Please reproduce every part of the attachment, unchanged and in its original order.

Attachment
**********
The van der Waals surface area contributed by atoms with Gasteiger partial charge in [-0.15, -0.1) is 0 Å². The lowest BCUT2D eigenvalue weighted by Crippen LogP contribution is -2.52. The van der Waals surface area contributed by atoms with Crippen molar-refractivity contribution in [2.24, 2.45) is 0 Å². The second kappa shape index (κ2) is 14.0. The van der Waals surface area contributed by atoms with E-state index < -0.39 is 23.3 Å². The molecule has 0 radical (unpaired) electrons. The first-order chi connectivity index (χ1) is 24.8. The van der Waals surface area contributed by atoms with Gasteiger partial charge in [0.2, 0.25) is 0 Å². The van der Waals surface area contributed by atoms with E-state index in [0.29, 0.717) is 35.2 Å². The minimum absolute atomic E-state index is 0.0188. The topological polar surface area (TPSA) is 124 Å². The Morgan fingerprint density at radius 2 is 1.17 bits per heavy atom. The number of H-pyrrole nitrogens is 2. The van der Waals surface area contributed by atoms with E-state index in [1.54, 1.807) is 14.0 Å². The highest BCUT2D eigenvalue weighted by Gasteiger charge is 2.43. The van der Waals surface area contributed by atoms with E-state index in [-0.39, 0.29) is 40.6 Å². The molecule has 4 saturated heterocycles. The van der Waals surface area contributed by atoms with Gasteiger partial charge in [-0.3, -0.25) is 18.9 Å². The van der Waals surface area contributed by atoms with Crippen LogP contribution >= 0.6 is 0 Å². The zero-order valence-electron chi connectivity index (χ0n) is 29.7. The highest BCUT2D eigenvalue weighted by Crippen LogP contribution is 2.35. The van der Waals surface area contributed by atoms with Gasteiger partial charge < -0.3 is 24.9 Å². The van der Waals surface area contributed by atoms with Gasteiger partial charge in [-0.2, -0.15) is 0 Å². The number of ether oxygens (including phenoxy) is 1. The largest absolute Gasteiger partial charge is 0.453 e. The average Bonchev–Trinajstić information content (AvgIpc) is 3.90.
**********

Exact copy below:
The van der Waals surface area contributed by atoms with Gasteiger partial charge in [-0.15, -0.1) is 0 Å². The lowest BCUT2D eigenvalue weighted by Crippen LogP contribution is -2.52. The van der Waals surface area contributed by atoms with Crippen molar-refractivity contribution in [2.24, 2.45) is 0 Å². The second kappa shape index (κ2) is 14.0. The van der Waals surface area contributed by atoms with E-state index < -0.39 is 23.3 Å². The molecule has 0 radical (unpaired) electrons. The first-order chi connectivity index (χ1) is 24.8. The van der Waals surface area contributed by atoms with Gasteiger partial charge in [0.2, 0.25) is 0 Å². The van der Waals surface area contributed by atoms with E-state index in [0.29, 0.717) is 35.2 Å². The minimum absolute atomic E-state index is 0.0188. The topological polar surface area (TPSA) is 124 Å². The Morgan fingerprint density at radius 2 is 1.17 bits per heavy atom. The number of H-pyrrole nitrogens is 2. The van der Waals surface area contributed by atoms with E-state index in [1.54, 1.807) is 14.0 Å². The highest BCUT2D eigenvalue weighted by Gasteiger charge is 2.43. The van der Waals surface area contributed by atoms with E-state index in [-0.39, 0.29) is 40.6 Å². The molecule has 4 saturated heterocycles. The van der Waals surface area contributed by atoms with Gasteiger partial charge in [-0.3, -0.25) is 18.9 Å². The van der Waals surface area contributed by atoms with Crippen LogP contribution >= 0.6 is 0 Å². The zero-order valence-electron chi connectivity index (χ0n) is 29.7. The highest BCUT2D eigenvalue weighted by Crippen LogP contribution is 2.35. The van der Waals surface area contributed by atoms with Gasteiger partial charge < -0.3 is 24.9 Å². The van der Waals surface area contributed by atoms with Gasteiger partial charge in [-0.2, -0.15) is 0 Å². The number of ether oxygens (including phenoxy) is 1. The largest absolute Gasteiger partial charge is 0.453 e. The average Bonchev–Trinajstić information content (AvgIpc) is 3.90.